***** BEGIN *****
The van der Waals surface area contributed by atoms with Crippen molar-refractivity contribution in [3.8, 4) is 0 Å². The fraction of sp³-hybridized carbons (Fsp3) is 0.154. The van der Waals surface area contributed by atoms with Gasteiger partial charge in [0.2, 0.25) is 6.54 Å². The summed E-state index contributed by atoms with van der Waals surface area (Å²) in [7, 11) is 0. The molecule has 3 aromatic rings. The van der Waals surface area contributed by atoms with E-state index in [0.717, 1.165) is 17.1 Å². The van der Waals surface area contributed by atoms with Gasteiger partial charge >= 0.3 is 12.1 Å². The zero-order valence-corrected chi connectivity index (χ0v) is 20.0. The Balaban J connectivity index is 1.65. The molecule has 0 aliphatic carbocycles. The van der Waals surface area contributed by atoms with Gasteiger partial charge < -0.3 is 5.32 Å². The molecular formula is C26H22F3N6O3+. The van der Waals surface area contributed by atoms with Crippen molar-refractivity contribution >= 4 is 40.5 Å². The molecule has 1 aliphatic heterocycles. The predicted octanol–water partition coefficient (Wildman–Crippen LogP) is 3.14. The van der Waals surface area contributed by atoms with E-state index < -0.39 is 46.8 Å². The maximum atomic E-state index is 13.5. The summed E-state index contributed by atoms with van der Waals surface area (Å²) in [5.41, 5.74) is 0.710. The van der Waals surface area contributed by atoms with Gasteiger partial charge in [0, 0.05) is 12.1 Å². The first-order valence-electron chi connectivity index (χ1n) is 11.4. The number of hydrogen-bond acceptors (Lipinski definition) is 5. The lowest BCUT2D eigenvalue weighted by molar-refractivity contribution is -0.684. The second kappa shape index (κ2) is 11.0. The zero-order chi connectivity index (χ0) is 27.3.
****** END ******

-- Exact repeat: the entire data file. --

The van der Waals surface area contributed by atoms with Crippen molar-refractivity contribution in [3.8, 4) is 0 Å². The fraction of sp³-hybridized carbons (Fsp3) is 0.154. The van der Waals surface area contributed by atoms with Gasteiger partial charge in [0.2, 0.25) is 6.54 Å². The summed E-state index contributed by atoms with van der Waals surface area (Å²) in [7, 11) is 0. The molecule has 3 aromatic rings. The van der Waals surface area contributed by atoms with E-state index in [0.717, 1.165) is 17.1 Å². The van der Waals surface area contributed by atoms with Gasteiger partial charge >= 0.3 is 12.1 Å². The zero-order valence-corrected chi connectivity index (χ0v) is 20.0. The Balaban J connectivity index is 1.65. The molecule has 0 aliphatic carbocycles. The van der Waals surface area contributed by atoms with Gasteiger partial charge < -0.3 is 5.32 Å². The molecular formula is C26H22F3N6O3+. The van der Waals surface area contributed by atoms with Crippen molar-refractivity contribution >= 4 is 40.5 Å². The molecule has 1 aliphatic heterocycles. The predicted octanol–water partition coefficient (Wildman–Crippen LogP) is 3.14. The van der Waals surface area contributed by atoms with E-state index < -0.39 is 46.8 Å². The maximum atomic E-state index is 13.5. The summed E-state index contributed by atoms with van der Waals surface area (Å²) in [5.41, 5.74) is 0.710. The van der Waals surface area contributed by atoms with Gasteiger partial charge in [0, 0.05) is 12.1 Å². The first-order valence-electron chi connectivity index (χ1n) is 11.4. The number of hydrogen-bond acceptors (Lipinski definition) is 5. The lowest BCUT2D eigenvalue weighted by molar-refractivity contribution is -0.684. The second kappa shape index (κ2) is 11.0. The zero-order chi connectivity index (χ0) is 27.3.